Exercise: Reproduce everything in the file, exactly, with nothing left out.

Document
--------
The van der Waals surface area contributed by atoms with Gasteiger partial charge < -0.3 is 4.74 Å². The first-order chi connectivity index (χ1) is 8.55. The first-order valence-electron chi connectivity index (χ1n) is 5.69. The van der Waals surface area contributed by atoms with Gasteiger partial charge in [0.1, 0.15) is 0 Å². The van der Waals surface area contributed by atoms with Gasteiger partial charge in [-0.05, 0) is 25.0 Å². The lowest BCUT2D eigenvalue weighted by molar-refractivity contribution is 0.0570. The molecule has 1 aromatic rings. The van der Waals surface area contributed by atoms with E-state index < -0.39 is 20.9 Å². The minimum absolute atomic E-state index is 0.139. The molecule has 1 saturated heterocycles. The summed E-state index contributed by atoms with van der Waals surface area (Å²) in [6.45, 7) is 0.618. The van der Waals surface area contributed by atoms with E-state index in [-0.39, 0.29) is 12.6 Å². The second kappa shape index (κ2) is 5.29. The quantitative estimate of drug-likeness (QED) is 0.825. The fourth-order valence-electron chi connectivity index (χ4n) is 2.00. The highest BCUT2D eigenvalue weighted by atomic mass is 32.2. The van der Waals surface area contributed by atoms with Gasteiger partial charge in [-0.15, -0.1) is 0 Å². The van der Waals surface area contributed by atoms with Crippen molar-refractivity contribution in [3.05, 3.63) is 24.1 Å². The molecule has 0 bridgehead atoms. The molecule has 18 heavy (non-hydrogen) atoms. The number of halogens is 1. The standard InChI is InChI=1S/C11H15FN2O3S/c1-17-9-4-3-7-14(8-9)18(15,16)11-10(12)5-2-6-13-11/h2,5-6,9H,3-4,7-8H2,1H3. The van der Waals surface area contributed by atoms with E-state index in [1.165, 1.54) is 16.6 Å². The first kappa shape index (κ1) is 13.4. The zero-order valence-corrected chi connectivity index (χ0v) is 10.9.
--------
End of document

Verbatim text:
The van der Waals surface area contributed by atoms with Gasteiger partial charge < -0.3 is 4.74 Å². The first-order chi connectivity index (χ1) is 8.55. The first-order valence-electron chi connectivity index (χ1n) is 5.69. The van der Waals surface area contributed by atoms with Gasteiger partial charge in [0.1, 0.15) is 0 Å². The van der Waals surface area contributed by atoms with Gasteiger partial charge in [-0.05, 0) is 25.0 Å². The lowest BCUT2D eigenvalue weighted by molar-refractivity contribution is 0.0570. The molecule has 1 aromatic rings. The van der Waals surface area contributed by atoms with E-state index < -0.39 is 20.9 Å². The minimum absolute atomic E-state index is 0.139. The molecule has 1 saturated heterocycles. The summed E-state index contributed by atoms with van der Waals surface area (Å²) in [6.45, 7) is 0.618. The van der Waals surface area contributed by atoms with E-state index in [-0.39, 0.29) is 12.6 Å². The second kappa shape index (κ2) is 5.29. The quantitative estimate of drug-likeness (QED) is 0.825. The fourth-order valence-electron chi connectivity index (χ4n) is 2.00. The highest BCUT2D eigenvalue weighted by atomic mass is 32.2. The van der Waals surface area contributed by atoms with Gasteiger partial charge in [-0.15, -0.1) is 0 Å². The van der Waals surface area contributed by atoms with Crippen molar-refractivity contribution in [3.05, 3.63) is 24.1 Å². The molecule has 0 bridgehead atoms. The molecule has 18 heavy (non-hydrogen) atoms. The number of halogens is 1. The standard InChI is InChI=1S/C11H15FN2O3S/c1-17-9-4-3-7-14(8-9)18(15,16)11-10(12)5-2-6-13-11/h2,5-6,9H,3-4,7-8H2,1H3. The van der Waals surface area contributed by atoms with E-state index in [1.165, 1.54) is 16.6 Å². The first kappa shape index (κ1) is 13.4. The zero-order valence-corrected chi connectivity index (χ0v) is 10.9.